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I have a web page which includes insane amount of minified JS files. The web page works perfectly fine on my local network but throws some JS error on staging. There is an issue in JS and I wan't to debug it. When I load the JS in Firebug's script tag it appears in one long horizontal line. Is there a way out in Firebug that expands or beautifies the script for debugging? I know I can use jsbeautifier but they wont help me. I can not upload an expanded file to CDN, defeats the purpose of using CDN.

Points to be noted,
a) I can not control the box which serves JS, its on CDN, I mentioned it.
b) I can use beautifiers etc but would that help me in debugging the script in run time? IMHO, no
c) Being bound by NDA and other legal things I can not share the script but its a generic problem, you can encounter it with a minified jQuery

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What's your OS/web server? –  Andrey Mar 22 '11 at 4:35
    
what type of minified js ? can u post some initial code of dat –  diEcho Mar 22 '11 at 4:36
    
Have a look at the accepted answer for this question: stackoverflow.com/questions/718795/… –  Alastair Pitts Mar 22 '11 at 4:37
    
@Alastair, I searched on SO but the questions didnt match what I am looking for, I can debug a JS in Firebug, its how do I debug a minified JS in firebug, is there a way out? –  Kumar Mar 22 '11 at 4:43

7 Answers 7

up vote 27 down vote accepted
  1. Beautify your script
  2. Add the CDN host in /etc/hosts or your local DNS to resolve it to your own web server
  3. Host the beautified version and everything that you need on said web server
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Update: There's now a firebug extension that beautifies JavaScript:

https://addons.mozilla.org/en-US/firefox/addon/javascript-deminifier/

It's working perfectly for me in Firefox 12.0.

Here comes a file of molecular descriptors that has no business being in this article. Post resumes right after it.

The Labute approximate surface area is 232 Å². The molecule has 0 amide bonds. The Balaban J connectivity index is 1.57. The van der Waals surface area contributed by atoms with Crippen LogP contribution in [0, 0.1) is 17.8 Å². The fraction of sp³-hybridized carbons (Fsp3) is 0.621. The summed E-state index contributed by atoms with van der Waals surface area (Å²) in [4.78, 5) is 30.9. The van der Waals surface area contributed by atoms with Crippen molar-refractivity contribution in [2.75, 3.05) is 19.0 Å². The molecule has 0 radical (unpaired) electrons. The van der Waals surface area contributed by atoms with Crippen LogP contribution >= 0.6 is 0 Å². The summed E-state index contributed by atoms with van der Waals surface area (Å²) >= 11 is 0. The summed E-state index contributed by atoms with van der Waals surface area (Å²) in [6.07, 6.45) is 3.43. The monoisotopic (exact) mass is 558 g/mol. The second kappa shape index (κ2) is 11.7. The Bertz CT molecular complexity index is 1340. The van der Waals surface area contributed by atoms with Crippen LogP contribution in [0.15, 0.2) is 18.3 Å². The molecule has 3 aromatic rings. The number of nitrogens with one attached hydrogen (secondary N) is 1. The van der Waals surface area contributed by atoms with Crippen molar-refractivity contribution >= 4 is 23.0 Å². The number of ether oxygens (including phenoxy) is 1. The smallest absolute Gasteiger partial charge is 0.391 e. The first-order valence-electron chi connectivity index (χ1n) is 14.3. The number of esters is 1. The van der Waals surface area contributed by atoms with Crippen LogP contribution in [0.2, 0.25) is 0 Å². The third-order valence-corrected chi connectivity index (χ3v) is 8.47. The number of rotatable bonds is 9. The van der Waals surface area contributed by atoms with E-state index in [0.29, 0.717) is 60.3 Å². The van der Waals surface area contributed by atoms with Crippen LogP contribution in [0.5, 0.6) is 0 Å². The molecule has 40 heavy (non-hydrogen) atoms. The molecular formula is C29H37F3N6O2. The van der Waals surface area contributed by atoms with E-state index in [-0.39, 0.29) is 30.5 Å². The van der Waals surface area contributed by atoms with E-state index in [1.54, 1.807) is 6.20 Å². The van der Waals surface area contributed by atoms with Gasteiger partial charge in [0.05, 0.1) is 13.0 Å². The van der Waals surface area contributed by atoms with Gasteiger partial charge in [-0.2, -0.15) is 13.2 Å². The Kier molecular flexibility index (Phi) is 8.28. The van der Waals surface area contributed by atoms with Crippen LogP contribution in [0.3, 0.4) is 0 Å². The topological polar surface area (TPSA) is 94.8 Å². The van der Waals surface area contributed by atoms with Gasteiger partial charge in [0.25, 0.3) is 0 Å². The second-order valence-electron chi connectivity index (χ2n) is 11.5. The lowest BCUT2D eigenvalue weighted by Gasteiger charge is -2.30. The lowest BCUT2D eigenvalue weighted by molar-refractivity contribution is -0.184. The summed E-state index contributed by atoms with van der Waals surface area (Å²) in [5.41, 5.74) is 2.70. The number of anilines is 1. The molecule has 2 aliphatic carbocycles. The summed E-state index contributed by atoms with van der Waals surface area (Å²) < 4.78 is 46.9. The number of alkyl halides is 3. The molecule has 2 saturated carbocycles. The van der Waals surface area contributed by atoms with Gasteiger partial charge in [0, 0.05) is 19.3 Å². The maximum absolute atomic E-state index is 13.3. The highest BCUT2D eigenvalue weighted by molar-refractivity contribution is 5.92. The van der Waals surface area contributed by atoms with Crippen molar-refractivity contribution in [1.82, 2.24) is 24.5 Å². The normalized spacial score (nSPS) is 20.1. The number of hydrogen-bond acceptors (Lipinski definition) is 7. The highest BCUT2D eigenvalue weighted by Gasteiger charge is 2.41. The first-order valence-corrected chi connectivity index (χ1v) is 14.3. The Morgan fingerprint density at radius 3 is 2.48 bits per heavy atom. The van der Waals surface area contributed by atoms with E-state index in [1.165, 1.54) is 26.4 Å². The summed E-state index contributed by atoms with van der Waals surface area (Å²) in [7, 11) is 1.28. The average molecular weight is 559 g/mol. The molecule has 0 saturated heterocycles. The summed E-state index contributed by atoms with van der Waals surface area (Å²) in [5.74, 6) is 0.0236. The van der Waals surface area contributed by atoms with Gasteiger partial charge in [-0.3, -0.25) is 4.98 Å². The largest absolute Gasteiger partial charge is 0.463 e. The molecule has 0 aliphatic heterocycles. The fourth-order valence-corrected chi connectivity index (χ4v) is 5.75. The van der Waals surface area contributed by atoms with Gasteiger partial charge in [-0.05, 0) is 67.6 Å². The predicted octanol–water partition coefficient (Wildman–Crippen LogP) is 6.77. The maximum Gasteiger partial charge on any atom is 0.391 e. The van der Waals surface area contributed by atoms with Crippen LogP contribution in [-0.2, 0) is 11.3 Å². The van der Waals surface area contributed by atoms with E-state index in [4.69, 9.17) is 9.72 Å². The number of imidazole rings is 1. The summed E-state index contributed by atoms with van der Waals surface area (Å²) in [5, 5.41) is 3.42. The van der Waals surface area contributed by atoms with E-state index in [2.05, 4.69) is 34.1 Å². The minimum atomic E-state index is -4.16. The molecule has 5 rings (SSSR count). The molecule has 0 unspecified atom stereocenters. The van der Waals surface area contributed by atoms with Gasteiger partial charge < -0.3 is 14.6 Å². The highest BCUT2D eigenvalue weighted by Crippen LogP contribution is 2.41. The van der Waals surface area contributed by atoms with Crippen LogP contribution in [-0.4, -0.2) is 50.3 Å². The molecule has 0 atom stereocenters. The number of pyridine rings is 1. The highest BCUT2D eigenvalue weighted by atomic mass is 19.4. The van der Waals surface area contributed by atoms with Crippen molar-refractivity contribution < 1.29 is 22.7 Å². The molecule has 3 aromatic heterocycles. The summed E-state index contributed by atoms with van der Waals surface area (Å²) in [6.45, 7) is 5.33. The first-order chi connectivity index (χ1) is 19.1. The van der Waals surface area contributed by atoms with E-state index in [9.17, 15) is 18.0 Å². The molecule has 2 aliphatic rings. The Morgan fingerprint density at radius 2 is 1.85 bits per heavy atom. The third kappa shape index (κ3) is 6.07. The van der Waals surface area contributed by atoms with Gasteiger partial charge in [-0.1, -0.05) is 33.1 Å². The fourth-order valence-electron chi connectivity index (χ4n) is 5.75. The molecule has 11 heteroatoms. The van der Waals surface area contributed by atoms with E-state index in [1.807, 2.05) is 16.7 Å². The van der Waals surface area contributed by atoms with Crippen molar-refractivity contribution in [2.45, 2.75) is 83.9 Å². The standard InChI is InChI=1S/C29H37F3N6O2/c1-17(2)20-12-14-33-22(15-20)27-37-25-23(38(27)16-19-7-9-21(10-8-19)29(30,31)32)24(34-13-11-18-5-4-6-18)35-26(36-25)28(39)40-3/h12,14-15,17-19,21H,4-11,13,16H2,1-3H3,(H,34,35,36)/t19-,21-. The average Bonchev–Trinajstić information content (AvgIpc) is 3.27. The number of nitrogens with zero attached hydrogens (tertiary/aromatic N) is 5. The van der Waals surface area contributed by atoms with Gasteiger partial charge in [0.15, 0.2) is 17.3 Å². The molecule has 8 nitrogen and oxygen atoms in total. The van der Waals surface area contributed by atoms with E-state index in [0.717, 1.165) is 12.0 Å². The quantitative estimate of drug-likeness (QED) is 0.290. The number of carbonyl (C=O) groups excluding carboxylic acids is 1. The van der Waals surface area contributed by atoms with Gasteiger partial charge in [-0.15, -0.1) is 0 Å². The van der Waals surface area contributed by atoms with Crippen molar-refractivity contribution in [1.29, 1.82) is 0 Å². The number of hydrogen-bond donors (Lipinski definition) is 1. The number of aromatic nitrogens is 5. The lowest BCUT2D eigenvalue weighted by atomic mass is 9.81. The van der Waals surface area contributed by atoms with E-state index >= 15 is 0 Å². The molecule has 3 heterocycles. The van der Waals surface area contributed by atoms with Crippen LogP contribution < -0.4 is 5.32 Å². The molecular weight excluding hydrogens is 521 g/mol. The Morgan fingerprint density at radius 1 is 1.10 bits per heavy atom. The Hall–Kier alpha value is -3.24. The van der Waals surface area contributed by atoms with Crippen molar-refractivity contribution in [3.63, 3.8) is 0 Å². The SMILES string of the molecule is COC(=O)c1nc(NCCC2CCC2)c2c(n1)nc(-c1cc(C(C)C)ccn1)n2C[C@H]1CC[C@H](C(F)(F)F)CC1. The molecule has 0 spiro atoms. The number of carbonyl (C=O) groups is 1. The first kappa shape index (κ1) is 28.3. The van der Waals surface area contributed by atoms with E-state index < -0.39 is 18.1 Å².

Credit to this answer for spotting it.

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That's really useful. Was hunting some strange problem that only appeared on production, and this really helps pinpointing where things go wrong. Thanks. –  gingerlime Dec 20 '13 at 21:11
    
This is an old answer. My answer below (Load the minified file and press the {} button) now applies to Firefox 31+ –  Kyle Heironimus Nov 7 at 15:35

This is a common problem and the Chrome dev team have recently come up with an elegant solution, which they've called Source Maps - see http://www.html5rocks.com/en/tutorials/developertools/sourcemaps/ for more info, I think you'll find it's exactly what you (and the rest of us) have been crying out for! :)

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I found that 2 months ago, but the question is an year old now. I mostly use Firefox, just out of habit and hence was the question. –  Kumar Apr 17 '12 at 11:53
    
Source Maps sound very useful. –  Matthew Flaschen Feb 27 '13 at 20:40
    
Unfortunately, *.min.js.map files cannot show you mapping between original and renamed variables (arguments). Theoretically, I think, in case of function arguments it could be done, but in practice browsers don't do that. –  dizel3d Oct 31 at 9:24
    
This is an old answer. My answer (Load the minified file and press the {} button) now applies to Firefox 31+ –  Kyle Heironimus Nov 7 at 15:36

Edit: This answer is correct for Firefox 31+ too

I know this question is for Firefox/Firebug, but Chrome handles this quite nicely. Just load the minified file and press the {} button at the bottom and it instantly beautifies, making breakpoints and other debugging possible.

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Oh, Firefox has that too, I didn't notice. –  svick Aug 14 at 16:38

This is more a workaround, but it can help. The idea is that we will replace files coming from the server by files on your machine.
This will work with any browser.
It takes a bit of setup the first time (15 minutes maybe), but then it can be very convenient.
It can also helps testing your bug-fixes in a live/prod environment.

  1. Get Fiddler (it's a web debugging proxy), install it, run it.
    http://www.fiddler2.com/fiddler2/
    (Restart browser after install to get the Fiddler extension)
  2. If you debug an HTTPS website, check this first:
    http://www.fiddler2.com/Fiddler/help/httpsdecryption.asp
  3. From now on, you should see in Fiddler ("Web Sessions" pane on the left) all downloads made by your browser, including JS files.
    If not, check this : Fiddler not displaying sessions
  4. Find the file you want to debug in the list (Ctrl+F works)
  5. Click on the file. Then either: